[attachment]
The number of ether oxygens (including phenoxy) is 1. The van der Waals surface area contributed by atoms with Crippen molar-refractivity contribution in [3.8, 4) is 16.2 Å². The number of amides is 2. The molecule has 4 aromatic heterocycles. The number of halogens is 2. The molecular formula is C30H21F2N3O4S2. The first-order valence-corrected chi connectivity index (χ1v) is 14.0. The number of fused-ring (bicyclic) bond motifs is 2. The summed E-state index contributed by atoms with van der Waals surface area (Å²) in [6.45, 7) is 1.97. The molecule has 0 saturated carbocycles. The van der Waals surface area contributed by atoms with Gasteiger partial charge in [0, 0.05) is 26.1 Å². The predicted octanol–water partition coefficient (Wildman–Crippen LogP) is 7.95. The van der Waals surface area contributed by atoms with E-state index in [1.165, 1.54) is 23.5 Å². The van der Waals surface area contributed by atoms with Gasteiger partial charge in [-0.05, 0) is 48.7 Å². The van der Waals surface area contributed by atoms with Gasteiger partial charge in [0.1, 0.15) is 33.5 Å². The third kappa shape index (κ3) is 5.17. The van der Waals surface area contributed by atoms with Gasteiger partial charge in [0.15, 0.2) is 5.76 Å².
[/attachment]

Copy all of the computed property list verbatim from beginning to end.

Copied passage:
The number of ether oxygens (including phenoxy) is 1. The van der Waals surface area contributed by atoms with Crippen molar-refractivity contribution in [3.8, 4) is 16.2 Å². The number of amides is 2. The molecule has 4 aromatic heterocycles. The number of halogens is 2. The molecular formula is C30H21F2N3O4S2. The first-order valence-corrected chi connectivity index (χ1v) is 14.0. The number of fused-ring (bicyclic) bond motifs is 2. The summed E-state index contributed by atoms with van der Waals surface area (Å²) in [6.45, 7) is 1.97. The molecule has 0 saturated carbocycles. The van der Waals surface area contributed by atoms with Gasteiger partial charge in [0, 0.05) is 26.1 Å². The predicted octanol–water partition coefficient (Wildman–Crippen LogP) is 7.95. The van der Waals surface area contributed by atoms with E-state index in [1.165, 1.54) is 23.5 Å². The van der Waals surface area contributed by atoms with Gasteiger partial charge in [-0.05, 0) is 48.7 Å². The van der Waals surface area contributed by atoms with Gasteiger partial charge in [0.1, 0.15) is 33.5 Å². The third kappa shape index (κ3) is 5.17. The van der Waals surface area contributed by atoms with Gasteiger partial charge in [0.15, 0.2) is 5.76 Å².